McDonald can slay ghosts of Semple

ALL-IRELAND U21 HC SEMI-FINAL:

McDonald can slay ghosts of Semple

The accepted mecca of hurling venues, but for Conor McDonald and a few more of the Wexford U21s travelling to the Tipperary town for today’s Bord Gáis Energy All-Ireland U21 semi-final it is a repository of failed pilgrimages.

Only four weeks have slid past since Liam Dunne’s seniors had their summer odyssey halted unceremoniously: a 24-point savaging at Limerick’s hands making a mockery of the expectation hot-housed in the choked traffic jams hours earlier.

Just as discouraging was the loss a year ago tomorrow at the same stadium when the county’s progress towards what would have been a first U21 All-Ireland final in 13 years was checked by an Antrim side that surprised itself as much as anyone else with victory.

Wexford were 80/1 on and McDonald didn’t mince his words earlier this week when he recalled the traumatic two-point loss. “Disaster,” he labelled it. A lesson for players on the dangers of living and breathing the same air as supporters.

“Everyone was trying not to think of [the final], but a lot of people on the outside would have said, ‘ah sure, ye’ll be grand and we’ll have Clare or Galway in the final’,” said McDonald, whose late goal almost rescued Wexford.

“It was more that everyone else was kind of drilling it into us and that mentality rubbed off on us a small bit. It certainly looked like that anyway and there was a small bit of taking for granted that day too, unfortunately.”

It was a sour note on which to end a sweet summer.

In the space of those few sublimely sun-soaked months, the teenager from Gorey sat his Leaving Cert and played hurling for Wexford at minor, U21 and senior. All three grades provided ups and downs.

The minors defeated Kilkenny but lost out to Laois, the U21s tamed the Cats to claim a first provincial title since 2003 — and then lost to Antrim — while the seniors gave him his most unexpected promotion of them all.

The club beckoned when Laois saw to the minors but then JJ Doyle rang and asked him to hitch a ride with the U21s the very week they faced Kilkenny in the Leinster final. Then Liam Dunne punched in his number.

“I thought it was a prank phone call after winning a Leinster final. I was nearly going to hang up. Never did I think I’d be involved.”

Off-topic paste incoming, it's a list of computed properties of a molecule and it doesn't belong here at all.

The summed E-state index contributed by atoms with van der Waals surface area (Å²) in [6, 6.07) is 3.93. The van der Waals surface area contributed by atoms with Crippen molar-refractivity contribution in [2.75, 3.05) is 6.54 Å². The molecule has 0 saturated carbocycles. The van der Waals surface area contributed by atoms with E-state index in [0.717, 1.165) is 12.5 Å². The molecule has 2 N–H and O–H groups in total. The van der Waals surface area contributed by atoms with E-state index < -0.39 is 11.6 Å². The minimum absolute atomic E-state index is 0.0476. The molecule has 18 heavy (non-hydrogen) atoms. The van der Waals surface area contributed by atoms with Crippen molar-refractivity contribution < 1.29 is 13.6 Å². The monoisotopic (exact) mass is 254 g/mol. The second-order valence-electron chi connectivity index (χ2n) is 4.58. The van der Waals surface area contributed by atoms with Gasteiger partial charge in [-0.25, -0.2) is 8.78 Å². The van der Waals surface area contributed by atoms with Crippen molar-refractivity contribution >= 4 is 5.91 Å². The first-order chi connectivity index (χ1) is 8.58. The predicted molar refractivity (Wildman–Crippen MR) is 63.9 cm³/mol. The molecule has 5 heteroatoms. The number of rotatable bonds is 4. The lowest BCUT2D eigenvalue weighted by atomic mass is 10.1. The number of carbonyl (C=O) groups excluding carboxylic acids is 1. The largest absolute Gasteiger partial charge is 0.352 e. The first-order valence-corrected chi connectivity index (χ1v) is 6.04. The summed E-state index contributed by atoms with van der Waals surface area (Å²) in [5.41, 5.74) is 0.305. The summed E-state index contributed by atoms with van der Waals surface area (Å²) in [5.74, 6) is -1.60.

How wrong was he?

Hearing his name on the match-day squad was shock enough on arrival at, yep, Semple Stadium. Then Dunne gave him the nod 10 minutes before the end for a game that would extend into extra-time and see him claim a point before Clare pulled clear.

Of all the defeats in Thurles, this was surely the easiest to swallow.

McDonald was always expected to shine. Go back five years and people were touting him as one of the finest U14 hurlers in the county. Many a talent has fallen aside after such early praise, but McDonald’s levels have yet to drop.

There has been no second season syndrome in 2014. He claimed 6-10 in a half-dozen showings for the seniors this summer. His tally with the U21s stands at 2-7 after three appearances. That’s 8-17 all told.

A big lad, it is his ability to catch dropping balls in the face of opponents and score goals that has marked him out, even though he plumps for physicality and speed as the greatest difference between the senior and underage grades.

The tone is humble and honest. He applies the mantra about being only as good as your last game, but he knows that guys like him, Liam Óg McGovern, Podge Doran and Paul Morris are in the vanguard of an exciting movement in the south-east.

When he was a minor and sharing a bill with the seniors, he could sense the difference in the vibe around the two camps. The minors were energised, the seniors were more apprehensive, stunted by defeat.

His generation has the opportunity to change that. The medium-term goal is a senior Leinster title in 2015 — he doesn’t shy away from declaring that — but an All-Ireland U21 success would breathe yet more air into the smouldering fire.

“If we were to get an U21 title or make an appearance in the final it would bring lads forward an awful lot more and if the elder statesmen of the panel saw that it would give them the extra little lift forward.”

And lay those Thurles ghosts to rest, too.

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